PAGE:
Another Alternative to Crude Oil

Gas-to-liquids technology continues to advance notes Emerson’s Alan Novak, leader of the alternative energy industry team, in today’s guest post.

Emerson's Alan NovakIn previous posts we discussed the emerging technology of gas to liquids (GTL) driven by the vast shale gas reserves being unlocked through hydraulic fracturing.

A significant challenge for the GTL process is its high capital cost. Sasol has stated its planned facility in Louisiana will cost approximately $10B for 100,000 bbl/day of capacity (significantly more than a conventional oil refinery), and Shell’s first commercial scale plant, the Pearl complex in Qatar, cost approximately $19B for 140,000 bbl/day of production. This is more than double the original estimate, although this reflects the premium inherent in early stage technologies.

A new process for GTL developed by the Japan Oil, Gas and Metals Corporation (JOGMEC) could dramatically change the economics. Unlike a traditional GTL process, which requires carbon dioxide to be removed from the natural gas feedstock and pure oxygen to be used in the initial synthesis gas production, the JOGMEC process is able to use the CO2 laden gas stream directly and does not require pure oxygen as a feed.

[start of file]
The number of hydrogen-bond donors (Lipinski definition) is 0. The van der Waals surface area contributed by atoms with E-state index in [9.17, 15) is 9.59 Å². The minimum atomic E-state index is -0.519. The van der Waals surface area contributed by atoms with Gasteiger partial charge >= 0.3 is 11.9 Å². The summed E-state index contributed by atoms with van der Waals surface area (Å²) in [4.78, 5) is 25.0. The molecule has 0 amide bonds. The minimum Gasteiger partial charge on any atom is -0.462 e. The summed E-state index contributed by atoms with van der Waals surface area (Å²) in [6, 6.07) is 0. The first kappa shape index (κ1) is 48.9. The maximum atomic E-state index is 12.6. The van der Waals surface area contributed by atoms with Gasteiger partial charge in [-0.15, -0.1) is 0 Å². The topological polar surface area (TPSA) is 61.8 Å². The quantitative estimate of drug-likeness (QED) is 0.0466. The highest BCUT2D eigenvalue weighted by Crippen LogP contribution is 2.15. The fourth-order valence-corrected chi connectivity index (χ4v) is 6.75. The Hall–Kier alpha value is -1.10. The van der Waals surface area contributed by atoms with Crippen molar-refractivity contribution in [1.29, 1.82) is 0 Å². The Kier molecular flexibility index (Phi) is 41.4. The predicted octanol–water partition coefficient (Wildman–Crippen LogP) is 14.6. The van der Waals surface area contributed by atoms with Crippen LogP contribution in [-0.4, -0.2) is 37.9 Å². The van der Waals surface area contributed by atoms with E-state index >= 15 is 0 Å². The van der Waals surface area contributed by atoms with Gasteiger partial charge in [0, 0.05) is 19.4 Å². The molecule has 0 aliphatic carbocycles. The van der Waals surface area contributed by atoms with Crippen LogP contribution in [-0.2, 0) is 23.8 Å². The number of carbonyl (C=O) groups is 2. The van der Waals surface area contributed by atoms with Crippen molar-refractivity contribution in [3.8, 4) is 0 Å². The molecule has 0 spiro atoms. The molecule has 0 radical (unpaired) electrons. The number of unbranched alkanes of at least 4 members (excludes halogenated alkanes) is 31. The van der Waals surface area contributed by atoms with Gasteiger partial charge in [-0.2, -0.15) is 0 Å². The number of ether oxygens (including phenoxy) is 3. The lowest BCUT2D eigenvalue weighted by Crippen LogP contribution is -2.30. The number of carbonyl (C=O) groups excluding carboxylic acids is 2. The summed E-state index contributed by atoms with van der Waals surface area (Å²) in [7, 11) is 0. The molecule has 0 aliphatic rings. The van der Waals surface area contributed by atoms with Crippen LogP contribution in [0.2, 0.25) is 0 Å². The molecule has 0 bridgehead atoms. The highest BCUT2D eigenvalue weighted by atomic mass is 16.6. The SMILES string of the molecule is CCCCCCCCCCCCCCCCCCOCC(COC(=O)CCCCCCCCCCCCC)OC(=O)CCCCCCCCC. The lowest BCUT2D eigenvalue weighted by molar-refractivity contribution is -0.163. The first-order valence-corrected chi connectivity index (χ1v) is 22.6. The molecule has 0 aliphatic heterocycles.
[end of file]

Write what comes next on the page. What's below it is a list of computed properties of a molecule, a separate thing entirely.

Since both the initial CO2 removal step and the generation of pure oxygen are expensive, removal of both significantly lowers the capital cost of a GTL facility.

The JOGMEC process is still in the development phase and significant challenges likely remain before it is deployed at commercial scale. Should it prove successful it offers the potential to open up additional reserves of previously uneconomical gas to the GTL process and provides another path to a significant crude oil alternative.

Will the JOGMEC process prove to be the next big breakthrough in crude oil alternatives? Only time will tell.

Posted Friday, April 13th, 2012 under Energy.

2 comments

  1. Dennis Gregory says:

    Another significant challenge to keeping the cost of production by hydraulic fracturing is dealing with the contaminated water used in the process. With a finite amount of water available in our universe, water treatment for reuse must be addressed at some point and any effects on ground water reserves possibly contaminated by the fracturing process.

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